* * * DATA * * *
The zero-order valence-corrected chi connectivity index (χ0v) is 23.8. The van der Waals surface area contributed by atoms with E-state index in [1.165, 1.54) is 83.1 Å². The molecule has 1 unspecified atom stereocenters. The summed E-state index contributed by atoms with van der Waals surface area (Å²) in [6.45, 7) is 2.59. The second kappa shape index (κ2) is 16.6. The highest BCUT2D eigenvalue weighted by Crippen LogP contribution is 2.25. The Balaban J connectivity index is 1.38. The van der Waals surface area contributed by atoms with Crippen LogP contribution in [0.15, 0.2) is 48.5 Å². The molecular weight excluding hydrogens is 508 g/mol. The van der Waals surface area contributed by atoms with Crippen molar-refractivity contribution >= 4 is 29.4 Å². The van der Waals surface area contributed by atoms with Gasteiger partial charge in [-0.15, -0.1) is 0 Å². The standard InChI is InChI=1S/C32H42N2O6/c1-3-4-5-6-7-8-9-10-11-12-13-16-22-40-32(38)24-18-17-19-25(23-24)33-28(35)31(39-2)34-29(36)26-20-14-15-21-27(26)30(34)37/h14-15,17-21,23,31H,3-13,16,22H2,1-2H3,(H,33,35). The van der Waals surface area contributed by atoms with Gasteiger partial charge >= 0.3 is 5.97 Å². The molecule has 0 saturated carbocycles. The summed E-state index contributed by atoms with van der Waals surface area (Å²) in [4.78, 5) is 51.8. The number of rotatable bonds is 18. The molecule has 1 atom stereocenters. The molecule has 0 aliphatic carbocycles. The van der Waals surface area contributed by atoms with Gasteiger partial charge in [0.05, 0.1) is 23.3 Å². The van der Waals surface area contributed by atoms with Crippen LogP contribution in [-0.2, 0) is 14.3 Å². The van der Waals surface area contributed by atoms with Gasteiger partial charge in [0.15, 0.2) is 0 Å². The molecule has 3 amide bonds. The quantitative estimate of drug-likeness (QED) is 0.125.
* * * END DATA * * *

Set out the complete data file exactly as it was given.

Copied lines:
The zero-order valence-corrected chi connectivity index (χ0v) is 23.8. The van der Waals surface area contributed by atoms with E-state index in [1.165, 1.54) is 83.1 Å². The molecule has 1 unspecified atom stereocenters. The summed E-state index contributed by atoms with van der Waals surface area (Å²) in [6.45, 7) is 2.59. The second kappa shape index (κ2) is 16.6. The highest BCUT2D eigenvalue weighted by Crippen LogP contribution is 2.25. The Balaban J connectivity index is 1.38. The van der Waals surface area contributed by atoms with Crippen LogP contribution in [0.15, 0.2) is 48.5 Å². The molecular weight excluding hydrogens is 508 g/mol. The van der Waals surface area contributed by atoms with Crippen molar-refractivity contribution >= 4 is 29.4 Å². The van der Waals surface area contributed by atoms with Gasteiger partial charge in [-0.15, -0.1) is 0 Å². The standard InChI is InChI=1S/C32H42N2O6/c1-3-4-5-6-7-8-9-10-11-12-13-16-22-40-32(38)24-18-17-19-25(23-24)33-28(35)31(39-2)34-29(36)26-20-14-15-21-27(26)30(34)37/h14-15,17-21,23,31H,3-13,16,22H2,1-2H3,(H,33,35). The van der Waals surface area contributed by atoms with Gasteiger partial charge >= 0.3 is 5.97 Å². The molecule has 0 saturated carbocycles. The summed E-state index contributed by atoms with van der Waals surface area (Å²) in [4.78, 5) is 51.8. The number of rotatable bonds is 18. The molecule has 1 atom stereocenters. The molecule has 0 aliphatic carbocycles. The van der Waals surface area contributed by atoms with Gasteiger partial charge in [0.05, 0.1) is 23.3 Å². The van der Waals surface area contributed by atoms with Crippen LogP contribution in [-0.2, 0) is 14.3 Å². The van der Waals surface area contributed by atoms with Gasteiger partial charge in [0.15, 0.2) is 0 Å². The molecule has 3 amide bonds. The quantitative estimate of drug-likeness (QED) is 0.125.